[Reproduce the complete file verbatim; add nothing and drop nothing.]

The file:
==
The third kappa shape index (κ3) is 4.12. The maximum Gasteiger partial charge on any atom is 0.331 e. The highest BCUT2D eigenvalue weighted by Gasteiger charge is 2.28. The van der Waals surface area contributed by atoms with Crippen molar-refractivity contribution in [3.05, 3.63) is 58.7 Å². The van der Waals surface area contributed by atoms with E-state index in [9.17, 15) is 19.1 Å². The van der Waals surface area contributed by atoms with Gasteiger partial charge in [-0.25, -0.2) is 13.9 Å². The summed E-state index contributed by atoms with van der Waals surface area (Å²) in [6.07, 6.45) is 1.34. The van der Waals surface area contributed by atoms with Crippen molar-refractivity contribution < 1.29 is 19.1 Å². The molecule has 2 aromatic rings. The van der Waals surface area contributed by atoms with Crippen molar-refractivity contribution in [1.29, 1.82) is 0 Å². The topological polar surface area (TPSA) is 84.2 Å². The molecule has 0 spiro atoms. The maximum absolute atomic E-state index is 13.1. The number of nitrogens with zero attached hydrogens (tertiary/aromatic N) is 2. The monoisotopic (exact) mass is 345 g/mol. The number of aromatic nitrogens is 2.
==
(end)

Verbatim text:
The third kappa shape index (κ3) is 4.12. The maximum Gasteiger partial charge on any atom is 0.331 e. The highest BCUT2D eigenvalue weighted by Gasteiger charge is 2.28. The van der Waals surface area contributed by atoms with Crippen molar-refractivity contribution in [3.05, 3.63) is 58.7 Å². The van der Waals surface area contributed by atoms with E-state index in [9.17, 15) is 19.1 Å². The van der Waals surface area contributed by atoms with Gasteiger partial charge in [-0.25, -0.2) is 13.9 Å². The summed E-state index contributed by atoms with van der Waals surface area (Å²) in [6.07, 6.45) is 1.34. The van der Waals surface area contributed by atoms with Crippen molar-refractivity contribution < 1.29 is 19.1 Å². The molecule has 2 aromatic rings. The van der Waals surface area contributed by atoms with Crippen molar-refractivity contribution in [1.29, 1.82) is 0 Å². The topological polar surface area (TPSA) is 84.2 Å². The molecule has 0 spiro atoms. The maximum absolute atomic E-state index is 13.1. The number of nitrogens with zero attached hydrogens (tertiary/aromatic N) is 2. The monoisotopic (exact) mass is 345 g/mol. The number of aromatic nitrogens is 2.